United States v. Danielczyk, No. 11-4667
Decided: June 28, 2012
The Government appealed the district court’s grant of William P. Danielczyk, Jr. and Eugene R. Biagi’s (“Appellees”) motion to dismiss count four and paragraph 10(b) of the indictment, alleging that they had conspired to, and did, facilitate direct contributions to Hillary Clinton’s 2008 presidential campaign in violation of 2 U.S.C. § 441b(a) of the Federal Election Campaign Act of 1971 (“FECA”), and 18 U.S.C. § 2. The Fourth Circuit reversed the district court’s grant of this motion.
This case began when the Appellees were indicted on seven counts involving their scheme to make illegal campaign contributions to Clinton’s campaign. Count four and paragraph 10(b), the counts at issue on appeal, respectively charged the Appellees with knowingly and willfully causing contributions of corporate money to a candidate for federal office, aggregating $25,000 or more, in violation of § 441b(a) and 2 U.S.C. § 437g(d)(1)(A)(i), and conspiring to do so. The two men moved to dismiss count four, contending that § 441b(a) is unconstitutional as applied to them in light of the Supreme Court’s decision in Citizens United v. Federal Election Commission, 130 S. Ct. 876 (2010).
To begin its analysis, the Fourth Circuit noted that “Citizens United left untouched § 441b(a)’s ban on direct corporate contributions.” In contrast, in ruling in favor of Appellees’ motion, “the district court held that § 441b(a)’s ban on direct corporate contributions as applied to Galen [the corporation that the two men served as officers of during the time of the charged conduct] is unconstitutional because it impermissibly treats corporations and individuals unequally for purposes of political speech.” The Fourth Circuit disagreed with the district court’s reasoning on this matter and held that “§ 441b(a) is not unconstitutional as applied to the Appellees.” The Fourth Circuit determined that the district court erred in granting the motion to dismiss.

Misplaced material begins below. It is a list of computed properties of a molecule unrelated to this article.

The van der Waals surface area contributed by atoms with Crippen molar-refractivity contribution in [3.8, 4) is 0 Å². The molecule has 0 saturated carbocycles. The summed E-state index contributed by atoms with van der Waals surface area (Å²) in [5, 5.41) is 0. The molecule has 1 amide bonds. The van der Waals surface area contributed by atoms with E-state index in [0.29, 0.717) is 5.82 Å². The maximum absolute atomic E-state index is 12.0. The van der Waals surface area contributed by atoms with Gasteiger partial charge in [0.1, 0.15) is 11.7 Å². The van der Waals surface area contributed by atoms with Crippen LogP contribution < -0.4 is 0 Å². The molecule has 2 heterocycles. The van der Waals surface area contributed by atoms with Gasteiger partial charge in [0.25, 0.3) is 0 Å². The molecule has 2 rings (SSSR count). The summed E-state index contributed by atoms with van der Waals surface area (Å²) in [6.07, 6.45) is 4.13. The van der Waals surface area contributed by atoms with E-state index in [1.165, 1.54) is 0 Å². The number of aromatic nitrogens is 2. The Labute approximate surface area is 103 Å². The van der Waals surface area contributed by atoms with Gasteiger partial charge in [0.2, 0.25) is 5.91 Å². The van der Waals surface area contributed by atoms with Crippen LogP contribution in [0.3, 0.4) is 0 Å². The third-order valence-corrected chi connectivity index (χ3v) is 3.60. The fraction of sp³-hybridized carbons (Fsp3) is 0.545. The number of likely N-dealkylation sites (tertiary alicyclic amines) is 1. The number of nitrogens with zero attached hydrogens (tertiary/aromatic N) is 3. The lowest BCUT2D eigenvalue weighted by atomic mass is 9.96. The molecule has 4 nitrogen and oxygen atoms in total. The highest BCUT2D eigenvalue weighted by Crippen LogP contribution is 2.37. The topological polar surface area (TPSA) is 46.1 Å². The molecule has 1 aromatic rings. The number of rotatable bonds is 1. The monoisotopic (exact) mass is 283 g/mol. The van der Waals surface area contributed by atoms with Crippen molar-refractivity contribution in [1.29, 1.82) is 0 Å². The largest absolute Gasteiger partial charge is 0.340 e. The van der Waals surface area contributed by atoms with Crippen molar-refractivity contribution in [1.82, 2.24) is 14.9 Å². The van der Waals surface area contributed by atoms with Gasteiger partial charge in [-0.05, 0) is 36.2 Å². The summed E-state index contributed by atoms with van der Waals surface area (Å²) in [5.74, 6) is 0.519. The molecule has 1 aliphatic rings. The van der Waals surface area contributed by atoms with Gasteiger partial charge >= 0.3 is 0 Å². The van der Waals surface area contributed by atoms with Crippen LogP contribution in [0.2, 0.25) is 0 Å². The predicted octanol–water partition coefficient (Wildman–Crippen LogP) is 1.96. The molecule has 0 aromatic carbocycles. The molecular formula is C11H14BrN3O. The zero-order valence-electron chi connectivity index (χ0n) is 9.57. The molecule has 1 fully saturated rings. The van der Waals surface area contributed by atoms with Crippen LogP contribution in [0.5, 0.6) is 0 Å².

The Fourth Circuit reasoned that a 2003 Supreme Court case, Federal Election Commission v. Beaumont, 539 U.S. 146, “makes clear that § 441b(a)’s ban on direct corporate contributions is constitutional as applied to all corporations.” The Fourth Circuit dismissed the Appellees’ argument “that Beaumont does not govern our inquiry here because its holding was limited to nonprofit corporations.” The Court found that “Beaumont stands for the proposition that a nonprofit corporation does not differ from a for-profit corporation for purposes of § 441b(a) because all corporations implicate the asserted government interests, and § 441b(a) is closely drawn to further those interests.” The Court also noted “Beaumont’s extensive discussion of Congress’s legitimate interests in regulating direct contributions made by all corporations.”
In dismissing the Appellees’ next argument that Citizens United repudiated Beaumont’s reasoning, the Fourth Circuit turned to Citizens United and found that the Supreme Court “did not discuss Beaumont and explicitly declined to address the constitutionality of the ban on direct contributions.” The Court found that the Appellees’ analysis on this matter “ignores the well-established principle that independent expenditures and direct contributions are subject to different standards of scrutiny and supported by different government interests.” The Court distinguished “independent expenditures” from “direct contributions,” noting that direct contribution limitations “require the ‘lesser demand of being closely drawn to match sufficiently important interest.’” The Court reasoned that “independent expenditures, by definition, are direct means by which political speech enters into the marketplace … direct contributions, conversely, do not necessarily fund political speech but must be transformed into speech by an individual other than the contributor … .”
– Allison Hite